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E344: Long period free-oscillations of the Earth (Lead Supervisor: David Al-Attar, Earth Sciences)

Supervisor: David Al-Attar (Earth Sciences)

Importance of the area of research:

Free oscillations provide one of the most important constraints on the Earth's internal structure at long wavelengths. Indeed, free-oscillation periods were the main data used in determining the Earth's spherically symmetric density structure, while free-oscillation spectra can be used to image lateral density variations in the mantle. This latter point is of particular relevance to the question of whether convection within the lowermost mantle is driven by thermal or compositional buoyancy. The Earth's free-oscillation spectrum is very diverse, being comprised both of familiar “acoustic modes” associated with seismic wave propagation, and more exotic long period modes such as the free core nutations, the Chandler wobble, and undertone modes that are largely confined to the outer core.  At these long periods, however, the dynamics of the Earth is greatly complicated by the Earth's rotation, the nature of the density stratification within the outer core, viscous or viscoelasticity dissipation, and possible interactions with the Earth's magnetic field.

Project summary:

This project will extend our understanding of the dynamics of the solid Earth at periods between about one year and one hour, through both theoretical and numerical studies of the Earth's free-oscillations. Were the Earth entirely solid and perfectly elastic, then free-oscillations theory is completely understood. However, the Earth's outer core and oceans are fluid, and within seismology they are often regarded as being inviscid. The inclusion of such fluid regions fundamentally changes the nature of the eigenvalue problem associated with free-oscillations, and the precise nature of the spectrum at low frequencies is not yet understood. Furthermore, the effects of a finite viscosity or viscoelasticity at these long periods has received little attention, and is of particular relevance for dynamic interactions of the core and mantle. All these questions could have significant implications for numerical studies of the longest period free-oscillations, and hence for applications to the study of Earth structure.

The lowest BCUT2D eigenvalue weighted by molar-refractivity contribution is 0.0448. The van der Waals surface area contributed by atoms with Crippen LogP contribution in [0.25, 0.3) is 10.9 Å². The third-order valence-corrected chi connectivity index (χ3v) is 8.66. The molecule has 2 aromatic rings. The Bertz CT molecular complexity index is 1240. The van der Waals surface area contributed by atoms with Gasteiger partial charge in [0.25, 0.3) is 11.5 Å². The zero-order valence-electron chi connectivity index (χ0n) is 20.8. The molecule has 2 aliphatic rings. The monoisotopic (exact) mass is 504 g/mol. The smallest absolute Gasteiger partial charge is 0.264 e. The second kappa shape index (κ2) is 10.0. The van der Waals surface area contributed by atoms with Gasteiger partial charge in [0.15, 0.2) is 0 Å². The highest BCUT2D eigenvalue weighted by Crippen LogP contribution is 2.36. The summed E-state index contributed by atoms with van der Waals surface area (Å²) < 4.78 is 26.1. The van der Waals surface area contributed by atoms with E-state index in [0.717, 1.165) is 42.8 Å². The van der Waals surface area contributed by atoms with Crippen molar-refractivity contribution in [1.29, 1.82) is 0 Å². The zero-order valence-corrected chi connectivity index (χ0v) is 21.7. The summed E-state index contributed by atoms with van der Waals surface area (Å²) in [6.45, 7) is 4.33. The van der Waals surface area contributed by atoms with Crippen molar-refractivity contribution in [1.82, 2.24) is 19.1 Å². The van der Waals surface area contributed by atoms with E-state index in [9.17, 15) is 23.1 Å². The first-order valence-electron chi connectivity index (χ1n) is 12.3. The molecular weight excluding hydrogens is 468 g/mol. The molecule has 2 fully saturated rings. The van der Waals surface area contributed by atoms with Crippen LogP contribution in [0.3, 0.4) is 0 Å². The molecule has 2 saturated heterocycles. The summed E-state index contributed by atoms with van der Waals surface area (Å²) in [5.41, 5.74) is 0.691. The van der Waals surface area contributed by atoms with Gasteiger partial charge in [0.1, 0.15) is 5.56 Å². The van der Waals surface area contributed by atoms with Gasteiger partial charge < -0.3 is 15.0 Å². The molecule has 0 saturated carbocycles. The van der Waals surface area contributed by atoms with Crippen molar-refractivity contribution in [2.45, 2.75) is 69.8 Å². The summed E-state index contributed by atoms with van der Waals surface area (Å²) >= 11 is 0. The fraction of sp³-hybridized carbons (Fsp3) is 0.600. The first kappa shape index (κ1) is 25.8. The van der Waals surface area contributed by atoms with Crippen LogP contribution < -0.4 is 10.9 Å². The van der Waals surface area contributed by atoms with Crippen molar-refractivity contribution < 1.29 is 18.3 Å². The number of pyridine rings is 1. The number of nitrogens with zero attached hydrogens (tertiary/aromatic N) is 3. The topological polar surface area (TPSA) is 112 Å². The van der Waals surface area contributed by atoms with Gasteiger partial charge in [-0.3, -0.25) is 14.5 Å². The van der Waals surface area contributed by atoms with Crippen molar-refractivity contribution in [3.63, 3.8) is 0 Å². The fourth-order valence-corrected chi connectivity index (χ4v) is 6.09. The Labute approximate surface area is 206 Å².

What the student will do:

The student will work collaboratively to develop new theoretical and computational approaches to study the longest period free oscillations of the Earth. A major question is the precise nature of the free-oscillation spectrum at low frequencies. Due to the inclusion of inviscid fluid regions, the operator occurring in the eigenvalue problem lacks the usual Fredholm property, and this leads to the existence of an essential spectrum near to zero frequency. In previous work it has been argued – without full proof – that this part of the spectrum is continuous, and that observable long period free-oscillations such as the free core nutations are embedded within region. If this is true, then there are significant complications related to computation and excitation of these oscillations. A further question is how a finite viscosity within the fluid core, or more generally of viscoelasticity throughout the Earth, modifies the long period oscillations of the Earth, and in particular the undertone modes within the fluid outer core.

Please contact the lead supervisor directly for further information relating to what the successful applicant will be expected to do, training to be provided, and any specific educational background requirements.

References:

Al-Attar, D., Woodhouse, J.H. & Deuss, A., 2012. Calculation of normal mode spectra in laterally heterogeneous earth models using an iterative direct solution method, 2012. GJI, 189, 1038-1046

Al-Attar, D., Crawford, O., 2016. Particle relabelling transformations in elastodynamics. GJI, 205, 575-593

Rogister,  Y. & Valette, B., 2009. Influence of liquid core dynamics on rotational modes. GJI, 176, 368-388

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